d)The importance of making use of the landthat is already available to you. We
always assume that one needs many hectares of land topractice farming but today
we learnt that this is not the case.
e)We learnt about mix breeding of cattle.
f)We were exposed to different breeds of chickens.
g)The food that we eat has a long term effect on our health. We need to engage more
in organic ways of farming and not rush to making profit as this has a longterm
impact on us and our customers.
h)The milking process needs not be brutal.
i)The importance of the farmer-animal-plant relationship.
j)We were not aware that animals alsoneed their own “maternity ward”where they
can be taken care of and fully recover from the birthing process.
k)Livestock need to be taken care of and most importantly, they need to be loved.
l)Cooking ingredients mostly come from the farm which means lessmoney spent on
buying food.
m)This process showed us that there is more to learnt from agriculture
n)Usingthe available land to make profit e.g. this farm is less than 10 ha but there is
everything (plantations, grazing area, kraals, restaurant)
o)There is money in farming.
ii.What is already being practiced in their gardens
a)Inter-cropping, cover-cropping we are happy with the cover crop process that has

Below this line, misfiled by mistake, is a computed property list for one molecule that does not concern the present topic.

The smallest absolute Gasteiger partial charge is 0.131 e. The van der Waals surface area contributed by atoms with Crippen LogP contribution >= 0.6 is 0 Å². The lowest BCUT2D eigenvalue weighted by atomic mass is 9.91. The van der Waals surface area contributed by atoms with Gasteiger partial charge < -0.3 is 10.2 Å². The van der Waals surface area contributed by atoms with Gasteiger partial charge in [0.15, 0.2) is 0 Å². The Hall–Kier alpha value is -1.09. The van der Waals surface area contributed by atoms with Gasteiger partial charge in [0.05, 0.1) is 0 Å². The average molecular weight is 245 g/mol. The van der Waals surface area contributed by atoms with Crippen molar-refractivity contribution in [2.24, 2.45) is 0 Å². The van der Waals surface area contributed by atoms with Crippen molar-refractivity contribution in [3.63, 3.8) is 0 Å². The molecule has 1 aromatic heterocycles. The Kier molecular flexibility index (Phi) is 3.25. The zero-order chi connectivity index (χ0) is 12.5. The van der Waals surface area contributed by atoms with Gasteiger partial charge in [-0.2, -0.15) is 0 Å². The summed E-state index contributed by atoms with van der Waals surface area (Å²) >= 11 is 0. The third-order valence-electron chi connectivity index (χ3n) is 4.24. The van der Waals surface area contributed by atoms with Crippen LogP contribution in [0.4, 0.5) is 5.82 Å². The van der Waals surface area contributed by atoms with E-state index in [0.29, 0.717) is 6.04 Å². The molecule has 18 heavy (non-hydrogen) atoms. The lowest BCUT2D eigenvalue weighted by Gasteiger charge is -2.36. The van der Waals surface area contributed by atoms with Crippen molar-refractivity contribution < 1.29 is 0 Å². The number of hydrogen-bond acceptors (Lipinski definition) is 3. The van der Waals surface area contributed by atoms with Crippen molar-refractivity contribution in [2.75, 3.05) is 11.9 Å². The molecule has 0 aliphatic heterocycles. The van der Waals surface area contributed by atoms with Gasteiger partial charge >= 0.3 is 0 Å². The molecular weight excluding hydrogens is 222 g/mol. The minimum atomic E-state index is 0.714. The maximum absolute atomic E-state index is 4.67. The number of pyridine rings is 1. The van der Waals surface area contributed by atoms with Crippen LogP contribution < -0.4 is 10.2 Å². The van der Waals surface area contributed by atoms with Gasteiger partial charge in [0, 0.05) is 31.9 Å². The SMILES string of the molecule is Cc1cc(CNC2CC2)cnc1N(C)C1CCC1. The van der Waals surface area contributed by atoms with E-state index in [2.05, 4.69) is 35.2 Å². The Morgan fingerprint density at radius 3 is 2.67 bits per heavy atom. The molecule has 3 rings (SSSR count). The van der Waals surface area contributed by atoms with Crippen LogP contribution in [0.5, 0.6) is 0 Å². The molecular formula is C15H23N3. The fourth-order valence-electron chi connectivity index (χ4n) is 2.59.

been recently introduced to us and only seeing the benefit after practicing. At first
we thought it was too much work.
b)Use of cow and other animal manure in the garden
c)Grazing area rotation
iii.Questions for the Farmer owner
a)Why is the donkey given special treatment compared to other animals on the farm
b)The rabbit breeding period is too short is that it normal?
Meeting Report
Association For Rural Advancement
c)Monkeys are a challenge for us asthey eat allthe plantations how do you deal
with them?
5.Marketing strategies:
Richard Haigh (owner of the farm) took us through some of the marketing strategies that he uses
on his farm, some of which farmers can draw from;
Processing of produce to increase longevity most small scale farmers had challenges with
selling their produce not knowing that if you also process your own food, it will have a
longer shelf-life.
Creating orhaving a logo when packaging your food isimportant as it sets you apart from
other producers, eliminates the middle man and creates an identity.
Do your own marketing market/open days
Add value by bottling your produce
Produce a variety of things.
6.Way Forward:
Participants were taken by the processing of their own food they shared that they would
like to know more about the subject
To take all the learnings from the process and implement them in their gardens
Markets seem to be a challenge for small scale farmers (SSF) they would like to explore
more strategies to share.
Proposal to visit the farm again or visit another farm to capture practical examples of what
they can do to improve as SSF.
In closing, Richard expressed what Enaleni means to him; it is the relationship between animals,
plants, the people and the soil. There is a need to keep a balance of all these as they complement
each other.
Ayanda Madlala
18 February 2021